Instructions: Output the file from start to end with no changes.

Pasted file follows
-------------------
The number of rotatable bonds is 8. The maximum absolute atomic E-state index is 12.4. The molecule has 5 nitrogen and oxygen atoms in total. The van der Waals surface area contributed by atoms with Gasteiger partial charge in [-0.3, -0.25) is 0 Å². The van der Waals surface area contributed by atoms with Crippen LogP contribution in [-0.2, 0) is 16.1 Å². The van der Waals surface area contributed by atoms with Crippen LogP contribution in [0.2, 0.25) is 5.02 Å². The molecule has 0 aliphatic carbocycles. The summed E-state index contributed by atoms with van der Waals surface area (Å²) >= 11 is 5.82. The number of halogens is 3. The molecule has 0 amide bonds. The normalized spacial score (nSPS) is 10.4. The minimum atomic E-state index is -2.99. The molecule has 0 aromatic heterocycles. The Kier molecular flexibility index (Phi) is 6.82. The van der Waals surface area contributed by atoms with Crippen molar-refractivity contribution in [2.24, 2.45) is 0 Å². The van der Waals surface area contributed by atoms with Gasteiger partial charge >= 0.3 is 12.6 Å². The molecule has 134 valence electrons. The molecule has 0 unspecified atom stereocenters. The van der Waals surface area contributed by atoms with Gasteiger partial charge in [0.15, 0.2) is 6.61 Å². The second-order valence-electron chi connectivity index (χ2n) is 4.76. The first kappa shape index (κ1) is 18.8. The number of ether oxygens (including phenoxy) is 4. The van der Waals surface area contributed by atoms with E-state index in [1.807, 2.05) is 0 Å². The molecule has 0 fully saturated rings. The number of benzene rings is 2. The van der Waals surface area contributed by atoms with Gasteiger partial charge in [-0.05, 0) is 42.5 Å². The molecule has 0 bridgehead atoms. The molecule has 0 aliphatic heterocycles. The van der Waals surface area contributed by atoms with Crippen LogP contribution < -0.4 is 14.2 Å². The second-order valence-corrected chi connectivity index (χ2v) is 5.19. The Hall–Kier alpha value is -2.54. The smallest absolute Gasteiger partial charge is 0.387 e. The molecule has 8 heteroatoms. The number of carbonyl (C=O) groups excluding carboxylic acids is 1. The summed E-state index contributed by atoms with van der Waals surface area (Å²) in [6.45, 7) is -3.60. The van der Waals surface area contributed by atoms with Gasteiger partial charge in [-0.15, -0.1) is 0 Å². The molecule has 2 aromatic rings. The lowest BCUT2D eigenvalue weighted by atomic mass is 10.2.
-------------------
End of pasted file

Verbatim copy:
The number of rotatable bonds is 8. The maximum absolute atomic E-state index is 12.4. The molecule has 5 nitrogen and oxygen atoms in total. The van der Waals surface area contributed by atoms with Gasteiger partial charge in [-0.3, -0.25) is 0 Å². The van der Waals surface area contributed by atoms with Crippen LogP contribution in [-0.2, 0) is 16.1 Å². The van der Waals surface area contributed by atoms with Crippen LogP contribution in [0.2, 0.25) is 5.02 Å². The molecule has 0 aliphatic carbocycles. The summed E-state index contributed by atoms with van der Waals surface area (Å²) >= 11 is 5.82. The number of halogens is 3. The molecule has 0 amide bonds. The normalized spacial score (nSPS) is 10.4. The minimum atomic E-state index is -2.99. The molecule has 0 aromatic heterocycles. The Kier molecular flexibility index (Phi) is 6.82. The van der Waals surface area contributed by atoms with Crippen molar-refractivity contribution in [2.24, 2.45) is 0 Å². The van der Waals surface area contributed by atoms with Gasteiger partial charge >= 0.3 is 12.6 Å². The molecule has 134 valence electrons. The molecule has 0 unspecified atom stereocenters. The van der Waals surface area contributed by atoms with Gasteiger partial charge in [0.15, 0.2) is 6.61 Å². The second-order valence-electron chi connectivity index (χ2n) is 4.76. The first kappa shape index (κ1) is 18.8. The number of ether oxygens (including phenoxy) is 4. The van der Waals surface area contributed by atoms with E-state index in [1.807, 2.05) is 0 Å². The molecule has 0 fully saturated rings. The number of benzene rings is 2. The van der Waals surface area contributed by atoms with Gasteiger partial charge in [-0.05, 0) is 42.5 Å². The molecule has 0 bridgehead atoms. The molecule has 0 aliphatic heterocycles. The van der Waals surface area contributed by atoms with Crippen LogP contribution < -0.4 is 14.2 Å². The second-order valence-corrected chi connectivity index (χ2v) is 5.19. The Hall–Kier alpha value is -2.54. The smallest absolute Gasteiger partial charge is 0.387 e. The molecule has 8 heteroatoms. The number of carbonyl (C=O) groups excluding carboxylic acids is 1. The summed E-state index contributed by atoms with van der Waals surface area (Å²) in [6.45, 7) is -3.60. The van der Waals surface area contributed by atoms with Gasteiger partial charge in [-0.15, -0.1) is 0 Å². The molecule has 2 aromatic rings. The lowest BCUT2D eigenvalue weighted by atomic mass is 10.2.